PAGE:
Infinitely more predictable that Leicester City being crowned the 2015/16 Premier League champions has been the steady flow of stories in the media detailing the wins of a handful of punters who – for whatever reason (though luck or long-engrained habit seem the likeliest candidates) – had backed the team as 5,000-to-1 rank outsiders before the football season began last August.
Here on The Value Perspective, in common with everyone else – except presumably the bookmakers who, after paying out some £20m in total, are reported to be revisiting their policies on long-odds bets – we have taken a lot of pleasure from the good fortune of these happy few. Still, if we said that was our principal reaction to the story, we would not be telling the truth.
Successful 5,000-1 bets make both great headlines and dreadful behavioural finance case-studies in waiting – and for precisely the same reason. Their rarity value. As this BBC piece noted a few months ago, you could have found the same odds on Elvis Presley still being alive, on the Yeti or Loch Ness monster being proved to exist or, more topically, on a dead heat in the upcoming EU referendum.
The trouble is, it is human nature to focus on an outcome – for example, the £25,000 the Leicester fan quoted in the above BBC piece will have made from his £5 stake – rather than the process that led to that outcome. Such as it was in that instance, the process involved a whim and “a few drinks one night on holiday in Newquay last summer”.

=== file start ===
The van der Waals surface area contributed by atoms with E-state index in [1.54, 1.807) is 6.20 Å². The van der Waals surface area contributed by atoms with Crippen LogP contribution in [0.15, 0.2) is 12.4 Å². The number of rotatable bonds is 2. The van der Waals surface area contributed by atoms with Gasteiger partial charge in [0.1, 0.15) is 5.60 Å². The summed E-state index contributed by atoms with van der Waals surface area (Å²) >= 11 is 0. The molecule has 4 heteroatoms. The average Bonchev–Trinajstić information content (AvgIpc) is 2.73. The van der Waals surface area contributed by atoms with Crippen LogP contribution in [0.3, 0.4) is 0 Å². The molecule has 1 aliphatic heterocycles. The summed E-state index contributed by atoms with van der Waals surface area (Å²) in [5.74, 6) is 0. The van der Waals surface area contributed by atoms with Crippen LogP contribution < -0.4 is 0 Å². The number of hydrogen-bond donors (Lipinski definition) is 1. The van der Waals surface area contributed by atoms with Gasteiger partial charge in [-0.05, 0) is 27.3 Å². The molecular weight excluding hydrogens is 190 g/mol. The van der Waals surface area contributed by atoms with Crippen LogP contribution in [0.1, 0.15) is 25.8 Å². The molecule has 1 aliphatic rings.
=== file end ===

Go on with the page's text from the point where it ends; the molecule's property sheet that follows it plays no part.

There are few areas where this focus on outcome over process is greater than the world of investment. Conventional wisdom suggests a good investment is one where you make money and a bad investment is one where you lose money. The reality is, however, that if you do not understand how the outcome has been achieved, it is very difficult to repeat it if it was good, or to change it if it was not.
All too often, investors focus solely on outcomes at the expense of process. This is understandable – results matter. Results also tend to be black or white and easy to understand, whereas evaluating a process can be far more subjective. What is more, while results may also be easy to measure, they can be a very poor teacher.
A common pitfall for investors is to assume all good outcomes stem from good processes and vice-versa. Yet as Michael Lewis argues in Moneyball, our preferred sporting point of reference, the best long-term performers in any endeavour dependant on probabilities – whether it is investment or sports team management – tend to focus less on results in isolation than on ensuring the process is right.
So, what are we to do as investors? A solid first step is to acknowledge the role that luck plays in all things. Probabilities only express a likelihood something will happen, not of course a guarantee, and so investors need to accept good decisions will sometimes lead to bad outcomes while bad decisions will occasionally lead to a fortuitously good outcome.
Anyone who aspires to more than the latter – in other words, to consistent, long-term returns – will need more than booze-inspired whims. They will need a process that is both repeatable (which, to be fair, a fiver on your favourite team before each season actually is) and rigorous (which, to be honest, a fiver on your favourite team before each season very much is not).
Thus while Leicester’s 5,000-1 outcome has never happened before and, if the bookies do change their long-odds policy, will never happen again, value investing is a hugely powerful process that is able to point to more than 100 years’ worth of history to demonstrate that it outperforms. This long-term track record is what makes the strategy so compelling.
Obviously, value can underperform over shorter time periods – indeed this is what makes it a difficult approach for many investors to adopt – yet such periods are simply too short for the strength of the process to outweigh the impact of pure chance. We invest on a five-year time horizon, however, as we know it is over these longer periods that value investing can really demonstrate its power.